On behalf of the civil society, Syed Saiful Haque, chairperson of a development foundation urged the political leaders and activists to enhance their noble intention and include safe migration issue in the manifestoes of all political parties. Experts observed that media is an important channel for information that can empower people to effect positive changes concerning the migration issue. The media informs the prospective migrants and vulnerable communities on the impacts of migration, and how the issue should be dealt with by the government, recruiting agencies, middle-men, the sending countries and the receiving ones. The media plays an effective role in creating pressure groups to bring the government and policy makers to the table to ensure the rights of migrants. Better media coverage means better response.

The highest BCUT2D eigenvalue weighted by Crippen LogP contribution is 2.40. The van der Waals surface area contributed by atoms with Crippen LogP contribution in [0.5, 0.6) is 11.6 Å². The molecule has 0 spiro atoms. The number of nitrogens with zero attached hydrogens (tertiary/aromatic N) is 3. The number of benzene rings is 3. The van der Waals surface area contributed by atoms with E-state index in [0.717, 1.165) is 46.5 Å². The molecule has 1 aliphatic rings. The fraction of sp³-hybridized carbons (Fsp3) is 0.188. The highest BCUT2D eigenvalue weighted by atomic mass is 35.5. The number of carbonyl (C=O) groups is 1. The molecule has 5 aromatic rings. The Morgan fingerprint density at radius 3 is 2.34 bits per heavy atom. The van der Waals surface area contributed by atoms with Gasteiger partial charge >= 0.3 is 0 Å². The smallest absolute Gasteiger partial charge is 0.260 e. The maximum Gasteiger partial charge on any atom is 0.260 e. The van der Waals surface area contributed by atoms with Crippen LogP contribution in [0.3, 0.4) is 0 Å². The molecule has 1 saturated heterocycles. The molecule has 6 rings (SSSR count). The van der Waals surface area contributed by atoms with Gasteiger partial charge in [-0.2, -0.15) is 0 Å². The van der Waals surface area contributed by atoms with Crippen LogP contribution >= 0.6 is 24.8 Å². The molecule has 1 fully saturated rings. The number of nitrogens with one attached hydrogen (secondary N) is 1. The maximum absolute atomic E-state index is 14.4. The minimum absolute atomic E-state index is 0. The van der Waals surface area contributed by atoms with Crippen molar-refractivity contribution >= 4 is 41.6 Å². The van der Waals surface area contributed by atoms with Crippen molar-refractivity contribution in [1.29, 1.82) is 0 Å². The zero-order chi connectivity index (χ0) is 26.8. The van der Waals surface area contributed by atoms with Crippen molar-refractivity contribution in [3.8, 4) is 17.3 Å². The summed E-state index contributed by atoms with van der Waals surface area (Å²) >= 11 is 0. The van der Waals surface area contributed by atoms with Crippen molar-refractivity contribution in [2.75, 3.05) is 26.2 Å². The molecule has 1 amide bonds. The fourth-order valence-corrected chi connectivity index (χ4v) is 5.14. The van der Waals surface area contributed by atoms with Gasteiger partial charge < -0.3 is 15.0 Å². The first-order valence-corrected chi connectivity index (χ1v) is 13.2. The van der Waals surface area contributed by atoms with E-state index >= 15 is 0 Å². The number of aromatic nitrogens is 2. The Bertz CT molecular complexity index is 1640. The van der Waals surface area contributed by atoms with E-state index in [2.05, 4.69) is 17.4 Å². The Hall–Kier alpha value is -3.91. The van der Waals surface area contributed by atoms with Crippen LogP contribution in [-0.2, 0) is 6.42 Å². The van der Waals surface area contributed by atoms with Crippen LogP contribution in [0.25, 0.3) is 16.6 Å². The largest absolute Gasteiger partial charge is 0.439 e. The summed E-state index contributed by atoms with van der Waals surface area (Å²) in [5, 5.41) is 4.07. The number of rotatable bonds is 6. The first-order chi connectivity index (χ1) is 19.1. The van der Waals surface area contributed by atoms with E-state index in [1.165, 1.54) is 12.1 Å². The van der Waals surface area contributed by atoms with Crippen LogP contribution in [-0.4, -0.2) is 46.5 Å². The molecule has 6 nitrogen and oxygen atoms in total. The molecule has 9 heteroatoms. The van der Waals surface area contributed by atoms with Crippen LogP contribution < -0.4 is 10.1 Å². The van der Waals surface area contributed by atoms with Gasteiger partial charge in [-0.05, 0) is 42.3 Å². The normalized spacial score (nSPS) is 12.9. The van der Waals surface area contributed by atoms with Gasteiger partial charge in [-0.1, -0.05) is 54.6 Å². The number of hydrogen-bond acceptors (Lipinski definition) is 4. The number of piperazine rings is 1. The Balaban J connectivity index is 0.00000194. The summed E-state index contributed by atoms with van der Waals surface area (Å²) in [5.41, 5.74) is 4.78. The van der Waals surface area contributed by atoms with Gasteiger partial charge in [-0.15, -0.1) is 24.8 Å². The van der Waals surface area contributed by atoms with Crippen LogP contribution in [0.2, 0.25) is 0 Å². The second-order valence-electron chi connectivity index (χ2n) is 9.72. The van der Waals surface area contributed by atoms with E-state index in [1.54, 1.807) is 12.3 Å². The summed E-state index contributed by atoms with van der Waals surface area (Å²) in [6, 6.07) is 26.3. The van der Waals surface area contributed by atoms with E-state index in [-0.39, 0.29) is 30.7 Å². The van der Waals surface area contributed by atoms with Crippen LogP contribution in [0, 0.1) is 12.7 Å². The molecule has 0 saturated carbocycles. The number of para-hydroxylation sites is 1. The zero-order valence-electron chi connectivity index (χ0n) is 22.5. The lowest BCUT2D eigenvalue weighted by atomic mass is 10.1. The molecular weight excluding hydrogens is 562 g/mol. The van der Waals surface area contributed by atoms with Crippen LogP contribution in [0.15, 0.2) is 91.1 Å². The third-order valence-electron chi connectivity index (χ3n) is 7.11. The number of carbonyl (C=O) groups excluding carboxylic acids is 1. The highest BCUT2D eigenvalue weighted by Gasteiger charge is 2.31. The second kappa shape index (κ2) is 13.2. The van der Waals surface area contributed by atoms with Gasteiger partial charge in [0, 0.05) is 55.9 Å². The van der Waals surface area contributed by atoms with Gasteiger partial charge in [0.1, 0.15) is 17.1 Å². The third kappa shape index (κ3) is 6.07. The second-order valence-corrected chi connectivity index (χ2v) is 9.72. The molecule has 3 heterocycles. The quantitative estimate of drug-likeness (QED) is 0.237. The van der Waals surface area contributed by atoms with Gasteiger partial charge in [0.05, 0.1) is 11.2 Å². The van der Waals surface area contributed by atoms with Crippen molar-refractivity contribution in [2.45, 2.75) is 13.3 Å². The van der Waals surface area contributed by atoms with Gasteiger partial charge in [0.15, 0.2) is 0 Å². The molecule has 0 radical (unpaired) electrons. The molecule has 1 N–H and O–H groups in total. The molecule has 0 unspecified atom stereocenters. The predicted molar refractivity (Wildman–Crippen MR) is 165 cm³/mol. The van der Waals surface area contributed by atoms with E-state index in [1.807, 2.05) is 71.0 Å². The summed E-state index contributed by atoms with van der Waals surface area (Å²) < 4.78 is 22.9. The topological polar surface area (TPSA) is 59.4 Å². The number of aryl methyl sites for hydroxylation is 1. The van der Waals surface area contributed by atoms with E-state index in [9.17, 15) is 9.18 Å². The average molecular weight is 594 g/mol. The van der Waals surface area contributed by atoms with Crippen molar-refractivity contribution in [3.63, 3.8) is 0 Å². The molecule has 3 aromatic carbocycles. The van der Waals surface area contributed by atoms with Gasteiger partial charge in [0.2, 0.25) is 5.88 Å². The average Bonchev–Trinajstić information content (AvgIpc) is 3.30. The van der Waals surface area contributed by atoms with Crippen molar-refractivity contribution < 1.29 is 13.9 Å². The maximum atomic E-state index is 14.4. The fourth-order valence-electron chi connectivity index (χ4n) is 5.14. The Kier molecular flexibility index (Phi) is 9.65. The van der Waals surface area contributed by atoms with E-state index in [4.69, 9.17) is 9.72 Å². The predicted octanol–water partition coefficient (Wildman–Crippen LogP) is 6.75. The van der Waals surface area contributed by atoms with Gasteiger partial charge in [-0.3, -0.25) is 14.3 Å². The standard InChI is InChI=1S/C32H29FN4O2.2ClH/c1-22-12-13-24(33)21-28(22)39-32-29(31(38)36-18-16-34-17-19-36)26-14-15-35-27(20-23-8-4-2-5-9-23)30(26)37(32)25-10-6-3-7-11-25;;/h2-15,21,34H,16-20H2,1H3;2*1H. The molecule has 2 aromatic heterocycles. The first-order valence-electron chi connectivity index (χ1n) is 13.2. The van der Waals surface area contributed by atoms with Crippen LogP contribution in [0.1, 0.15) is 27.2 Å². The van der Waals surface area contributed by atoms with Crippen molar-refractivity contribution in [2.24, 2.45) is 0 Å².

Society needs to play its due role in developing positive outlook on women's migration. Women can be encouraged to migrate with spouses. Successfully migrated women ought to be empowered. They should participate in decision-making, become capable of changing the traditional gender roles in the family and the society. Migration may end up being lost in a wrong direction, if the women face complicated problems. The changes we need in the policy concerned include an increase in the rate of women's safe migration: a gender-sensitive migration policy. Women need to be trained to become skilled migrant workers to get dignified jobs. We should make awareness among the people that migrant women are not weak in any sense. We should help them invest their remittances in profitable business in their home-country. If women are cheated, trapped or trafficked, it is the state's responsibility to rescue them and provide them with free legal support. We should evaluate their contributions to the economic development at the family, society and national level.